What is Cognitive Behavior Therapy?
Cognitive behavioral therapy (CBT), commonly referred to as therapy talk, is a form of proactive psychotherapy treatment that is used to treat a range of mental and emotional problems, including:
- Anxiety disorders
- Marital problems
- Alcohol and drug use problems
- Eating disorders and other severe mental illnesses.
Many people who are coping with mental health issues find that CBT helps them manage their fears and improve their overall quality of life. CBT is different from other forms of therapy because it takes a more proactive approach to change negative thinking. One of the main goals of CBT is to change the patterns of thinking or behavior that’s behind a person’s difficulties, which typically changes the way that they feel. In turn, this helps them recognize and challenge their thoughts and learn practical self-help strategies. And that strategy is so powerful because it helps to bring positive changes into a person’s life. Essentially, it teaches people to “reset” their thoughts and how they react to things.
History of Cognitive Behavioral Therapy
In the 1960s, a psychiatrist named Aaron Beck made a compelling observation while he was working with his patients. During their sessions, he realized that his patients were having an internal dialogue while the patient and Beck were talking about their issues. Although only parts of their dialogue were reported to him, Beck realized that it has an impact on the patient’s feelings and perceptions.
After discovering this, Beck developed cognitive therapy by using both psychotherapy and behavioral techniques to overcome negative thinking. Years later, it was renamed Cognitive Behavioral Therapy because of the use of behavioral methods. Among all the different types of psychotherapy, CBT has the most clinical evidence that suggests that it is effective.
Research studies have shown that CBT can be just as effective as taking medication to treat mental health disorders.
Benefits of Cognitive Behavioral Therapy
Many people who are trying to cope with a variety of mental health disorders discover that CBT can be very useful in managing their fears and problems. CBT takes a more positive approach to change negative thinking. Essentially, you are teaching your brain a new way of learning and viewing the world. You learn how to slow down your past-paced thinking, allowing yourself the opportunity to think clearly and rationally. Additionally, here are a few more benefits of undergoing CBT:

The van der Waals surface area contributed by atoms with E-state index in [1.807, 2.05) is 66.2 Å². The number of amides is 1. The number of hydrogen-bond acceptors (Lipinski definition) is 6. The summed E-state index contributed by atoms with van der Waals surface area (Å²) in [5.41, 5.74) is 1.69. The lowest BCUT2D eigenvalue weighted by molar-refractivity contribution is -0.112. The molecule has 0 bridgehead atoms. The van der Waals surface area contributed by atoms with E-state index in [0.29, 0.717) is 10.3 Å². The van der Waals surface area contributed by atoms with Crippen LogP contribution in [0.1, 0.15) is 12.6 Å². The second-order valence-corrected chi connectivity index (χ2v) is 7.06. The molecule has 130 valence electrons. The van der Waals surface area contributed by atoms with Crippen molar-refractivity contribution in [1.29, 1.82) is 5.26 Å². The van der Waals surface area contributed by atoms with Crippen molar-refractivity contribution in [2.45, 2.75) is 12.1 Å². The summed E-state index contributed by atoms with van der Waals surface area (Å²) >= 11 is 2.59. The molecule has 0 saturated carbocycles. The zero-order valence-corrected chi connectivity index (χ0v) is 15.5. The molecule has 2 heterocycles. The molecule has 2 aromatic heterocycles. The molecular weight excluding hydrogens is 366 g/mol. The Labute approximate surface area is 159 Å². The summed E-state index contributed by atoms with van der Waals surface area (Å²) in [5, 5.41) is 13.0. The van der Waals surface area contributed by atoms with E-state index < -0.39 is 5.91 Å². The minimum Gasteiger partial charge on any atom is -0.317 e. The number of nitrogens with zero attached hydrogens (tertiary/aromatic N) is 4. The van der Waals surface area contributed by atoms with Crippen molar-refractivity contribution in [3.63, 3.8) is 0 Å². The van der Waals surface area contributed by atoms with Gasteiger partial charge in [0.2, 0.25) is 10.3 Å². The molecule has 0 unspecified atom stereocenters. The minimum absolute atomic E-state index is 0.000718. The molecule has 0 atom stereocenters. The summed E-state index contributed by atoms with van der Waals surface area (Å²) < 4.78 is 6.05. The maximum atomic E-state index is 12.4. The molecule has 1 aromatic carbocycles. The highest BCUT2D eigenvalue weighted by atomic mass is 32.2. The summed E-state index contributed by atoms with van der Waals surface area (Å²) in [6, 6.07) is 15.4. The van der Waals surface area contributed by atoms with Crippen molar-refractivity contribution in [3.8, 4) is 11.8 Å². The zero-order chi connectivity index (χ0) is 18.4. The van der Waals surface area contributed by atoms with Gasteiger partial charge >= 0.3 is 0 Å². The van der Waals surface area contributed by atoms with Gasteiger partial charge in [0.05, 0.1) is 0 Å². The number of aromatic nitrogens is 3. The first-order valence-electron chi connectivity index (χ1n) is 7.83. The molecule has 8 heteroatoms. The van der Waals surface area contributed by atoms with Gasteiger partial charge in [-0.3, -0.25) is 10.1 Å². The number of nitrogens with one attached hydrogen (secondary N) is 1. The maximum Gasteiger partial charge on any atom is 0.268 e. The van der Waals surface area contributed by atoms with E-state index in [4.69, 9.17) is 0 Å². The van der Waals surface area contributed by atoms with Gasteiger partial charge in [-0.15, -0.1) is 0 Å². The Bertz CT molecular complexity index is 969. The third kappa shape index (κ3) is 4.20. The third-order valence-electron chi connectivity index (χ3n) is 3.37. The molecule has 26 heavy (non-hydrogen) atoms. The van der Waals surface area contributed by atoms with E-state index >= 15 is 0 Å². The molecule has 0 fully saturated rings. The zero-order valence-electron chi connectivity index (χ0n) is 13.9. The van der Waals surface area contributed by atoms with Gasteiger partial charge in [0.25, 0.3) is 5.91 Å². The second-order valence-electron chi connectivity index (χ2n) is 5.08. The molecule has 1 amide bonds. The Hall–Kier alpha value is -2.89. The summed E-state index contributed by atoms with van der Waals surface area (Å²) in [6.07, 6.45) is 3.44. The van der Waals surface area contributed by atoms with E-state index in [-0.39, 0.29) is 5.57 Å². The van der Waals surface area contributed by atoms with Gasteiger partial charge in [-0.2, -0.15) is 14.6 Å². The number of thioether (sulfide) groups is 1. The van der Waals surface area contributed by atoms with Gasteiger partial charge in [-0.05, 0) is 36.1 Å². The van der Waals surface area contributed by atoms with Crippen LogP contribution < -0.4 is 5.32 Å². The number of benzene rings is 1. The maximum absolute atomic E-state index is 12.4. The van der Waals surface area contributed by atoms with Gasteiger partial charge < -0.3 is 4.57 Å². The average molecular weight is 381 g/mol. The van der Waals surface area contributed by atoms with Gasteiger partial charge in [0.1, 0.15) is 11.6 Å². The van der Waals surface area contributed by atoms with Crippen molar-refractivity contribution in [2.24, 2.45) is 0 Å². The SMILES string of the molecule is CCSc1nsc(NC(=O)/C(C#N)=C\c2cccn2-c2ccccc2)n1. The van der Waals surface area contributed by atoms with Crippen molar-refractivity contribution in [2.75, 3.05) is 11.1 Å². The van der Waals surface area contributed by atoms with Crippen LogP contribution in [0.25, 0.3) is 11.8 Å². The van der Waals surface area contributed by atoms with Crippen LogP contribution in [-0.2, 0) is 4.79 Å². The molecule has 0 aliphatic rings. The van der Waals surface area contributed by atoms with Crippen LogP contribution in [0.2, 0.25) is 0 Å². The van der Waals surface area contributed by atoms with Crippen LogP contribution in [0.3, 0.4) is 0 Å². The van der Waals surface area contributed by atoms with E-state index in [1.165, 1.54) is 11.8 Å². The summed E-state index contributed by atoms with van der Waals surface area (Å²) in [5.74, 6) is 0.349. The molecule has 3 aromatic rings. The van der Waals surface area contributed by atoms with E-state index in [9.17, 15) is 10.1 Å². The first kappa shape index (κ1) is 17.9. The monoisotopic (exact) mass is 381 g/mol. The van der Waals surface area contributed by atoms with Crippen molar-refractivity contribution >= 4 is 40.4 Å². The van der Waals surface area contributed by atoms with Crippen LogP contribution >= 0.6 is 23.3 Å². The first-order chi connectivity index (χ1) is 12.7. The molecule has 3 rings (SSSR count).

- It helps control emotions.
People with mental health disorders are confronted with intense emotions, which typically involves intense mood changes. However, thanks to CBT, individuals become better at recognizing and managing their intense emotions. Also, instead of having negative feelings arise, CBT helps people think more rationally.
- It helps with coping with grief.
Losing a loved one is never easy, and everyone copes with losses differently. And oftentimes, it can affect one’s mental health. CBT can be a great aid in the grieving process, and that is why it is so highly recommended by psychiatrists.
- It’s a great alternative if medication isn’t working.
Sometimes people can’t take medications or medications just don’t work for them. CBT is a great alternative for those people, and CBT can work just as well.
- It aids in resolving conflicts.
The one major component of CBT is effective communication. By undergoing CBT, you can improve your communication skills. And your improved communication skills will be useful in solving problems involving your relationships with others.
- CBT teaches coping techniques and strategies to deal with stress.
There is no doubt that life is stressful. However, some people deal with stress better than others. CBT can help identify the causes of stress and find ways to manage those problems in a healthy and effective way.
- It helps in preventing relapse.
With the skills learned in CBT, you will be able to minimize the symptoms of your mental health conditions and avoid possible relapses.
Find a Qualified CBT Specialist
If you are located on the west coast and want to learn more about Cognitive Behavioral Therapy and how it can benefit you, visit Dr. Mark Herbst. Dr. Herbst is a qualified CBT psychiatrist in the Los Angeles area. He specializes in CBT and is experienced in treating the specific mental health issues that you may be facing.